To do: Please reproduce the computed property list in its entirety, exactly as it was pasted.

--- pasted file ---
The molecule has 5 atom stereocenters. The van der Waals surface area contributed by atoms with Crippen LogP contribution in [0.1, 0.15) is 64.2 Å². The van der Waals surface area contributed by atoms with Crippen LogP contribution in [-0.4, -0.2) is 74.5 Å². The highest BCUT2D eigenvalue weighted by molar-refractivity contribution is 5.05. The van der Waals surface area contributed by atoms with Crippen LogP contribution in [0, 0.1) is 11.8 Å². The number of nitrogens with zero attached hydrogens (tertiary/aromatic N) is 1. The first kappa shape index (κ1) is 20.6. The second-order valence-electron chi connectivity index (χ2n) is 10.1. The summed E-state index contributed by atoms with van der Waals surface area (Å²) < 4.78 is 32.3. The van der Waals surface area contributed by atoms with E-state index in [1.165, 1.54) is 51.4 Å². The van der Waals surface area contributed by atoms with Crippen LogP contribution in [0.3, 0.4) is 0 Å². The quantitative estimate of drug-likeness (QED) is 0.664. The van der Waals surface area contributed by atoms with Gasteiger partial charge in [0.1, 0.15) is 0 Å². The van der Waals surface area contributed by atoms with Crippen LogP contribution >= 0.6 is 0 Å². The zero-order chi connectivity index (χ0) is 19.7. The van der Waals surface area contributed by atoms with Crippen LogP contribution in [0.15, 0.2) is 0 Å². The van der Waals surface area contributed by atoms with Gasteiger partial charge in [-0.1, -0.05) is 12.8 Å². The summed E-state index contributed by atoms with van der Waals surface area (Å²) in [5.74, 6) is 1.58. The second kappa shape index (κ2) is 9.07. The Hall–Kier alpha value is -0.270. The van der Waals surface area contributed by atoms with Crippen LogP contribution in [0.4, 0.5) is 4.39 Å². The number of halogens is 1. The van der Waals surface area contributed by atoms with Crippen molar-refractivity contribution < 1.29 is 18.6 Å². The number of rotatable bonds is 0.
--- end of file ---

The molecule has 5 atom stereocenters. The van der Waals surface area contributed by atoms with Crippen LogP contribution in [0.1, 0.15) is 64.2 Å². The van der Waals surface area contributed by atoms with Crippen LogP contribution in [-0.4, -0.2) is 74.5 Å². The highest BCUT2D eigenvalue weighted by molar-refractivity contribution is 5.05. The van der Waals surface area contributed by atoms with Crippen LogP contribution in [0, 0.1) is 11.8 Å². The number of nitrogens with zero attached hydrogens (tertiary/aromatic N) is 1. The first kappa shape index (κ1) is 20.6. The second-order valence-electron chi connectivity index (χ2n) is 10.1. The summed E-state index contributed by atoms with van der Waals surface area (Å²) < 4.78 is 32.3. The van der Waals surface area contributed by atoms with E-state index in [1.165, 1.54) is 51.4 Å². The van der Waals surface area contributed by atoms with Crippen LogP contribution in [0.3, 0.4) is 0 Å². The quantitative estimate of drug-likeness (QED) is 0.664. The van der Waals surface area contributed by atoms with Gasteiger partial charge in [0.1, 0.15) is 0 Å². The van der Waals surface area contributed by atoms with Crippen LogP contribution >= 0.6 is 0 Å². The zero-order chi connectivity index (χ0) is 19.7. The van der Waals surface area contributed by atoms with Crippen LogP contribution in [0.15, 0.2) is 0 Å². The van der Waals surface area contributed by atoms with Gasteiger partial charge in [-0.1, -0.05) is 12.8 Å². The summed E-state index contributed by atoms with van der Waals surface area (Å²) in [5.74, 6) is 1.58. The second kappa shape index (κ2) is 9.07. The Hall–Kier alpha value is -0.270. The van der Waals surface area contributed by atoms with Crippen LogP contribution in [0.4, 0.5) is 4.39 Å². The number of halogens is 1. The van der Waals surface area contributed by atoms with Crippen molar-refractivity contribution < 1.29 is 18.6 Å². The number of rotatable bonds is 0.